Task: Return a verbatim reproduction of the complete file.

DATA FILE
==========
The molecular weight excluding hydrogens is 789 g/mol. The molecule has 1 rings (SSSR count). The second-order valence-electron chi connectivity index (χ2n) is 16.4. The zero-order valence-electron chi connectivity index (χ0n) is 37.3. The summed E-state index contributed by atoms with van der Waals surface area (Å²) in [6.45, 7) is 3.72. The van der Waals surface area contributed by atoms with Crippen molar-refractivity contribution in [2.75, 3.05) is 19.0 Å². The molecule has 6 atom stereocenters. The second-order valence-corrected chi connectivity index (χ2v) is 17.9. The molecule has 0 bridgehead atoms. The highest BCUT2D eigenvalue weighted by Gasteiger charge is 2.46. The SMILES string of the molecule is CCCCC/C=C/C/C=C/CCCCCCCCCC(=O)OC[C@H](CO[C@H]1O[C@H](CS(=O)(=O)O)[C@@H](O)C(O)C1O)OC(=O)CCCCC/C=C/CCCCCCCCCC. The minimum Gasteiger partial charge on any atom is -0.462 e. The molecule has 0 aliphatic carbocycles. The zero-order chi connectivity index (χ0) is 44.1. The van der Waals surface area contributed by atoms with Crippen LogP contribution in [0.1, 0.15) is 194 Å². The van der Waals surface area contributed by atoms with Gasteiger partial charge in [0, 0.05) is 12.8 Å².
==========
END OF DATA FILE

The molecular weight excluding hydrogens is 789 g/mol. The molecule has 1 rings (SSSR count). The second-order valence-electron chi connectivity index (χ2n) is 16.4. The zero-order valence-electron chi connectivity index (χ0n) is 37.3. The summed E-state index contributed by atoms with van der Waals surface area (Å²) in [6.45, 7) is 3.72. The van der Waals surface area contributed by atoms with Crippen molar-refractivity contribution in [2.75, 3.05) is 19.0 Å². The molecule has 6 atom stereocenters. The second-order valence-corrected chi connectivity index (χ2v) is 17.9. The molecule has 0 bridgehead atoms. The highest BCUT2D eigenvalue weighted by Gasteiger charge is 2.46. The SMILES string of the molecule is CCCCC/C=C/C/C=C/CCCCCCCCCC(=O)OC[C@H](CO[C@H]1O[C@H](CS(=O)(=O)O)[C@@H](O)C(O)C1O)OC(=O)CCCCC/C=C/CCCCCCCCCC. The minimum Gasteiger partial charge on any atom is -0.462 e. The molecule has 0 aliphatic carbocycles. The zero-order chi connectivity index (χ0) is 44.1. The van der Waals surface area contributed by atoms with Crippen LogP contribution in [0.1, 0.15) is 194 Å². The van der Waals surface area contributed by atoms with Gasteiger partial charge in [0, 0.05) is 12.8 Å².